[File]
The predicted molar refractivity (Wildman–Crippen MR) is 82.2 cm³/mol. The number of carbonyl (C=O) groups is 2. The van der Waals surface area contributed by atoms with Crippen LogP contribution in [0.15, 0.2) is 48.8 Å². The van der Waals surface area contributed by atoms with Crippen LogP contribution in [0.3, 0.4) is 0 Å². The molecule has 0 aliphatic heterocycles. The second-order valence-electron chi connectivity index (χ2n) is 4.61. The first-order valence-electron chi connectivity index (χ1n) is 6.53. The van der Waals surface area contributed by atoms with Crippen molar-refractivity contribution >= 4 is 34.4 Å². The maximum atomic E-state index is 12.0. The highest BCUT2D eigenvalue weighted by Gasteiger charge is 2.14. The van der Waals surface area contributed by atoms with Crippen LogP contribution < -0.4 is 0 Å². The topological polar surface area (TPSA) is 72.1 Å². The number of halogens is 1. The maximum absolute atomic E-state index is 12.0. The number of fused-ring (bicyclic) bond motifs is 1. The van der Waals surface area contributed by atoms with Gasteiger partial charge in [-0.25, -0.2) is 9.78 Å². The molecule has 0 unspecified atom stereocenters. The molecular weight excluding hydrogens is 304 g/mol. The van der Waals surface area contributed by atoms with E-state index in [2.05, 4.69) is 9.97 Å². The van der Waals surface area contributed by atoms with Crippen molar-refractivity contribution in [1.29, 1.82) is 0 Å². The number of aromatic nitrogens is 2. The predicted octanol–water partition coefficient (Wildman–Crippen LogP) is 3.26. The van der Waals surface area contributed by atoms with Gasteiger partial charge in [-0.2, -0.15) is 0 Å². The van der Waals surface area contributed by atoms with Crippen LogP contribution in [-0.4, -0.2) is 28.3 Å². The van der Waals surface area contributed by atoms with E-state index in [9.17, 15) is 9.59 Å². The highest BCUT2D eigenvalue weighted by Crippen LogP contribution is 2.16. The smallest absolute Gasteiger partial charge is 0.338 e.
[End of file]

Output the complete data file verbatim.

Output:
The predicted molar refractivity (Wildman–Crippen MR) is 82.2 cm³/mol. The number of carbonyl (C=O) groups is 2. The van der Waals surface area contributed by atoms with Crippen LogP contribution in [0.15, 0.2) is 48.8 Å². The van der Waals surface area contributed by atoms with Crippen LogP contribution in [0.3, 0.4) is 0 Å². The molecule has 0 aliphatic heterocycles. The second-order valence-electron chi connectivity index (χ2n) is 4.61. The first-order valence-electron chi connectivity index (χ1n) is 6.53. The van der Waals surface area contributed by atoms with Crippen molar-refractivity contribution >= 4 is 34.4 Å². The maximum atomic E-state index is 12.0. The highest BCUT2D eigenvalue weighted by Gasteiger charge is 2.14. The van der Waals surface area contributed by atoms with Crippen LogP contribution < -0.4 is 0 Å². The topological polar surface area (TPSA) is 72.1 Å². The number of halogens is 1. The maximum absolute atomic E-state index is 12.0. The number of fused-ring (bicyclic) bond motifs is 1. The van der Waals surface area contributed by atoms with Gasteiger partial charge in [-0.25, -0.2) is 9.78 Å². The molecule has 0 unspecified atom stereocenters. The molecular weight excluding hydrogens is 304 g/mol. The van der Waals surface area contributed by atoms with E-state index in [2.05, 4.69) is 9.97 Å². The van der Waals surface area contributed by atoms with Crippen molar-refractivity contribution in [1.29, 1.82) is 0 Å². The number of aromatic nitrogens is 2. The predicted octanol–water partition coefficient (Wildman–Crippen LogP) is 3.26. The van der Waals surface area contributed by atoms with Gasteiger partial charge in [-0.2, -0.15) is 0 Å². The van der Waals surface area contributed by atoms with Crippen LogP contribution in [-0.4, -0.2) is 28.3 Å². The van der Waals surface area contributed by atoms with E-state index in [9.17, 15) is 9.59 Å². The highest BCUT2D eigenvalue weighted by Crippen LogP contribution is 2.16. The smallest absolute Gasteiger partial charge is 0.338 e.